An online petition on Change.org, asking for the case to be dropped, has elicited over 1000 signatures in support of Askey and McMaster.
On Feb. 11, The McMaster Faculty Association also issued a statement urging McMaster to offer its member, Askey, all “necessary support, including financial assistance, in dealing with this threat to him, our institution and to the wider academic community.”
Arbeau noted that because Askey’s comments were made on a personal blog and while he was not an employee of McMaster, his case is a unique one. McMaster has chosen to act in support but “is responsible for its own defence and the costs borne from that as a co-defendant,” he said.
Questions are being raised with the quality and fairness of a new joint McMaster-Mohawk agreement.
A new program has been launched between Mohawk College and McMaster’s Faculty of Social Sciences. Mohawk says about 10% of their student population are university graduates looking to top up their undergraduate degree with a one-year certificate.
The program seeks to eliminate that extra year by allowing some social sciences elective courses to lead to a certificate with Mohawk College.
The Faculty of Social Sciences and Mohawk College have been studying ways to fast-track students through the process over the past two years with a letter of understanding signed on September 2011.
The program, which began last year as a pilot project, has now been officially launched with two certificates programs. According to McMaster officials, the certificates are in Business Studies and Leadership and Management in the Not-For-Profit Sector, while a third certificate called Introduction to Autism is in development.
Professors at colleges across the province have recently concluded new contract negotiations with their administrations.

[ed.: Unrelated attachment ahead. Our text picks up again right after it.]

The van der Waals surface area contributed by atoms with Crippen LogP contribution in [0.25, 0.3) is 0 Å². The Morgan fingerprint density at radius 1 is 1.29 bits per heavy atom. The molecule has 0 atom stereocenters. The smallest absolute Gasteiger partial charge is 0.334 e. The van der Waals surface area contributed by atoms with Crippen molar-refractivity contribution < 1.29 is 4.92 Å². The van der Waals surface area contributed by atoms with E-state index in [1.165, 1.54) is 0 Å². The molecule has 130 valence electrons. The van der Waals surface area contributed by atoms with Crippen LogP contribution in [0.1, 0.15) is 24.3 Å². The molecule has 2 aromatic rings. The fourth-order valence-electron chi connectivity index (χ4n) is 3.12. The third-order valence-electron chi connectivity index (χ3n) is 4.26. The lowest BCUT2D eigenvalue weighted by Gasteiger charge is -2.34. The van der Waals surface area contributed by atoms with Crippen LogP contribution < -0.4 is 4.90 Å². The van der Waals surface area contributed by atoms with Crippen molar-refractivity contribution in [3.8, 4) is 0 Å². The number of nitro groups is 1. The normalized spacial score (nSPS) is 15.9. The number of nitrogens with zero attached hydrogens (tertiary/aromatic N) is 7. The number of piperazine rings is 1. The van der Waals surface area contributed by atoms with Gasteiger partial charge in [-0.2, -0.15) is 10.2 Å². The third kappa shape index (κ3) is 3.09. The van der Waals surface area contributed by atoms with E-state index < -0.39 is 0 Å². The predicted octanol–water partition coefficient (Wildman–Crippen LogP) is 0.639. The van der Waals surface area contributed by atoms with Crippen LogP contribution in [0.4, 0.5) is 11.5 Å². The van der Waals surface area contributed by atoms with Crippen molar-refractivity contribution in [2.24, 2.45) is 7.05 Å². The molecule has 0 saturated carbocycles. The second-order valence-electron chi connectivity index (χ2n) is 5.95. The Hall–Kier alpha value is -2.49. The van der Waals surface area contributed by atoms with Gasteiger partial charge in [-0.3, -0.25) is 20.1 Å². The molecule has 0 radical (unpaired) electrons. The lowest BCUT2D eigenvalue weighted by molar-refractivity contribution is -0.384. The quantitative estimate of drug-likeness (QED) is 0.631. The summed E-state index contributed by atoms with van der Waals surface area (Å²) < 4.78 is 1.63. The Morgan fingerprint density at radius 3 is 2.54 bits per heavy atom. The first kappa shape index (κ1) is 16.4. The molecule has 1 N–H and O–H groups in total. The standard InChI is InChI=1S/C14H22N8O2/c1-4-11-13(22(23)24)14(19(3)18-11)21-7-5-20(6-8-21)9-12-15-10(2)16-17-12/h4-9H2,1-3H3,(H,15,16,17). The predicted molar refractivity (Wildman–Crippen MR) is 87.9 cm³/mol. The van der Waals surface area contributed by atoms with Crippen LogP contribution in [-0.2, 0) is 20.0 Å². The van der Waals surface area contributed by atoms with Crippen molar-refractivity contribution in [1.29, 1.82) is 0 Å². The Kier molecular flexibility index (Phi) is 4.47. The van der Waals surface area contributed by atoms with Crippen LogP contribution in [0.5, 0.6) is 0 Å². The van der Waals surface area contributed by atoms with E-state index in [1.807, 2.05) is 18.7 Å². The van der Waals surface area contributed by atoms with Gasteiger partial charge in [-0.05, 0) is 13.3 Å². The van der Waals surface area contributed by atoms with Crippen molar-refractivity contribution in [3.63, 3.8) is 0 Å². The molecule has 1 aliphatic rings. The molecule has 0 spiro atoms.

During the negotiations, concerns were raised about the lack of academic freedom that the colleges give professors. The central demand of the Ontario Public Service Employees Union (OPSEU), the union that represents Mohawk professors, was more academic freedom for professors alongside more job security.
Kevin MacKay, Mohawk professor and communications officer for OPSEU local 240, stated, “Currently, college professors have absolutely no academic freedom. The high school teachers in [the Ontario English Catholic Teachers Association] (OECTA) actually have more academic freedom than we have after their recent contract. Academic freedom was the number one demand the college professors took into this round of bargaining, and we got nowhere with it.” OECTA represents 34,000 Catholic school teachers in the province.
MacKay says the concerns around academic freedom are real: “Currently, management in the college system is telling faculty what textbooks to use, how to deliver their material and how to evaluate it. They are even changing grades over faculty objections, and mandating delivery methods that lead to lower educational outcomes.
Edward Lovo, an undergraduate student at McMaster, has concerns with the lack of job security for many sessional professors at McMaster in light of the new program. Lovo stated, “I am interested in being a professor myself and I would hate these conditions to be imposed on me.”
Elizabeth Moore, the program’s coordinator, stated that some of the professors are only part-time at Mohawk College and hiring is not handled by McMaster.
College professors have no way to move up the ladder at McMaster to a tenured position. As professors are unable to engage in research in their fields, students may not be getting the cutting-edge insights that a tenured professor may offer.
Assistant Dean of Social Science Lynn Giordano says that the faculty has “enhanced the courses to [make them of university quality].”
Textbooks and course outlines were assessed through several committees, and one course was even deemed similar enough to a first year commerce course that it was listed as an anti-requisite. This leads to concerns about outsourcing sessional professor positions to Mohawk.
The Faculty did state that no courses were replaced by the introduction of the Mohawk-Social Science program but did not wish to provide information on how many classes were offered last year compared to this year, though an additional 800 seats were allocated in Social Science by the provost.
Collaborations between colleges and universities present exciting possibilities; however, while college professors lack academic freedom and both colleges and universities continue to rely on part-time over full-time professors, questions remain concerning job security and quality of education.